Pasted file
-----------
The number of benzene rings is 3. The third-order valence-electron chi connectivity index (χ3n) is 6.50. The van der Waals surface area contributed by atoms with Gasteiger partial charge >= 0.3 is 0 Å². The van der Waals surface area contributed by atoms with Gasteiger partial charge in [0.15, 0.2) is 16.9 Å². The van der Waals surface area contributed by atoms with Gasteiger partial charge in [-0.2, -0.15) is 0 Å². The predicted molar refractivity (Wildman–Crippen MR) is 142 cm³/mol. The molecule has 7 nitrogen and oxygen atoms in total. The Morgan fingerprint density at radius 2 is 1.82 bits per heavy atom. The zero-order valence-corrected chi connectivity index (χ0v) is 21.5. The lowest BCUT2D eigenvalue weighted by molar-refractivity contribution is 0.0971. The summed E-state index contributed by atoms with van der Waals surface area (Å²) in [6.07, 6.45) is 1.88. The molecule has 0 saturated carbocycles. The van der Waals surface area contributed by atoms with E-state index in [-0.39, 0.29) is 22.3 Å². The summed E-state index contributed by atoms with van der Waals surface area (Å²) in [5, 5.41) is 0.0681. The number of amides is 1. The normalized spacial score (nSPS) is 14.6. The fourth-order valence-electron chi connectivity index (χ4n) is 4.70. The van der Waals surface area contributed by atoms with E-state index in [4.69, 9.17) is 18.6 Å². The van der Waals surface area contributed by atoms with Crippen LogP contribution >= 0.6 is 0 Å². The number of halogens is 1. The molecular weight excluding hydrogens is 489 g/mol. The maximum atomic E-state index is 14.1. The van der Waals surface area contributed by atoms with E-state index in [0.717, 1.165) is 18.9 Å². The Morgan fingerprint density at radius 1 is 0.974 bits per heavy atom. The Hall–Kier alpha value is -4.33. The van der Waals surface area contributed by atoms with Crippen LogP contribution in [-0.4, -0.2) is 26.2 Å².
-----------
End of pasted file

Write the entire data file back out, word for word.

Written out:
The number of benzene rings is 3. The third-order valence-electron chi connectivity index (χ3n) is 6.50. The van der Waals surface area contributed by atoms with Gasteiger partial charge >= 0.3 is 0 Å². The van der Waals surface area contributed by atoms with Gasteiger partial charge in [0.15, 0.2) is 16.9 Å². The van der Waals surface area contributed by atoms with Gasteiger partial charge in [-0.2, -0.15) is 0 Å². The predicted molar refractivity (Wildman–Crippen MR) is 142 cm³/mol. The molecule has 7 nitrogen and oxygen atoms in total. The Morgan fingerprint density at radius 2 is 1.82 bits per heavy atom. The zero-order valence-corrected chi connectivity index (χ0v) is 21.5. The lowest BCUT2D eigenvalue weighted by molar-refractivity contribution is 0.0971. The summed E-state index contributed by atoms with van der Waals surface area (Å²) in [6.07, 6.45) is 1.88. The molecule has 0 saturated carbocycles. The van der Waals surface area contributed by atoms with E-state index in [-0.39, 0.29) is 22.3 Å². The summed E-state index contributed by atoms with van der Waals surface area (Å²) in [5, 5.41) is 0.0681. The number of amides is 1. The normalized spacial score (nSPS) is 14.6. The fourth-order valence-electron chi connectivity index (χ4n) is 4.70. The van der Waals surface area contributed by atoms with E-state index in [4.69, 9.17) is 18.6 Å². The van der Waals surface area contributed by atoms with Crippen LogP contribution >= 0.6 is 0 Å². The number of halogens is 1. The molecular weight excluding hydrogens is 489 g/mol. The maximum atomic E-state index is 14.1. The van der Waals surface area contributed by atoms with E-state index in [0.717, 1.165) is 18.9 Å². The Morgan fingerprint density at radius 1 is 0.974 bits per heavy atom. The Hall–Kier alpha value is -4.33. The van der Waals surface area contributed by atoms with Crippen LogP contribution in [-0.4, -0.2) is 26.2 Å².